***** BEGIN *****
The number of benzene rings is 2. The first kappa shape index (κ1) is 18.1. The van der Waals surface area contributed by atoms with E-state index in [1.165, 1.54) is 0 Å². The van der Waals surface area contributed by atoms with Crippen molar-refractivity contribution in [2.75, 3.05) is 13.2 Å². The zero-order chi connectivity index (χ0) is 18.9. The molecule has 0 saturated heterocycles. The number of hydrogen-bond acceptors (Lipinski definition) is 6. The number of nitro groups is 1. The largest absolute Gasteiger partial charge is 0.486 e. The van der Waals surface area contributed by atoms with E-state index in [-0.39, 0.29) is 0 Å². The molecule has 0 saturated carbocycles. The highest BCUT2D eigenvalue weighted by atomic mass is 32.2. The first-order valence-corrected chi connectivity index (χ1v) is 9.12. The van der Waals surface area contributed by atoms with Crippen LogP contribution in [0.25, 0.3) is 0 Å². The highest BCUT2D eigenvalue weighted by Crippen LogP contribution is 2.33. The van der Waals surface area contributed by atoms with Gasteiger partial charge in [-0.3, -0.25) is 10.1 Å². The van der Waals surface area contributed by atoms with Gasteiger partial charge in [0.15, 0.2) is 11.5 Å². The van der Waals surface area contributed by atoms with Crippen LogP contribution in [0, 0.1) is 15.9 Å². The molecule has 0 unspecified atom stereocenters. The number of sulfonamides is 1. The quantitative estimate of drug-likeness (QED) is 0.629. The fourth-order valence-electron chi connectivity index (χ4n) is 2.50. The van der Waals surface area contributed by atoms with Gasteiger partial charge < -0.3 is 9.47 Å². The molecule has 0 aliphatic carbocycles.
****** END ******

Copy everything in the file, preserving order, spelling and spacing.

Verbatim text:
The number of benzene rings is 2. The first kappa shape index (κ1) is 18.1. The van der Waals surface area contributed by atoms with E-state index in [1.165, 1.54) is 0 Å². The van der Waals surface area contributed by atoms with Crippen molar-refractivity contribution in [2.75, 3.05) is 13.2 Å². The zero-order chi connectivity index (χ0) is 18.9. The molecule has 0 saturated heterocycles. The number of hydrogen-bond acceptors (Lipinski definition) is 6. The number of nitro groups is 1. The largest absolute Gasteiger partial charge is 0.486 e. The van der Waals surface area contributed by atoms with E-state index in [-0.39, 0.29) is 0 Å². The molecule has 0 saturated carbocycles. The highest BCUT2D eigenvalue weighted by atomic mass is 32.2. The first-order valence-corrected chi connectivity index (χ1v) is 9.12. The van der Waals surface area contributed by atoms with Crippen LogP contribution in [0.25, 0.3) is 0 Å². The highest BCUT2D eigenvalue weighted by Crippen LogP contribution is 2.33. The van der Waals surface area contributed by atoms with Gasteiger partial charge in [-0.3, -0.25) is 10.1 Å². The van der Waals surface area contributed by atoms with Gasteiger partial charge in [0.15, 0.2) is 11.5 Å². The van der Waals surface area contributed by atoms with Crippen LogP contribution in [0, 0.1) is 15.9 Å². The molecule has 0 unspecified atom stereocenters. The number of sulfonamides is 1. The quantitative estimate of drug-likeness (QED) is 0.629. The fourth-order valence-electron chi connectivity index (χ4n) is 2.50. The van der Waals surface area contributed by atoms with Gasteiger partial charge < -0.3 is 9.47 Å². The molecule has 0 aliphatic carbocycles.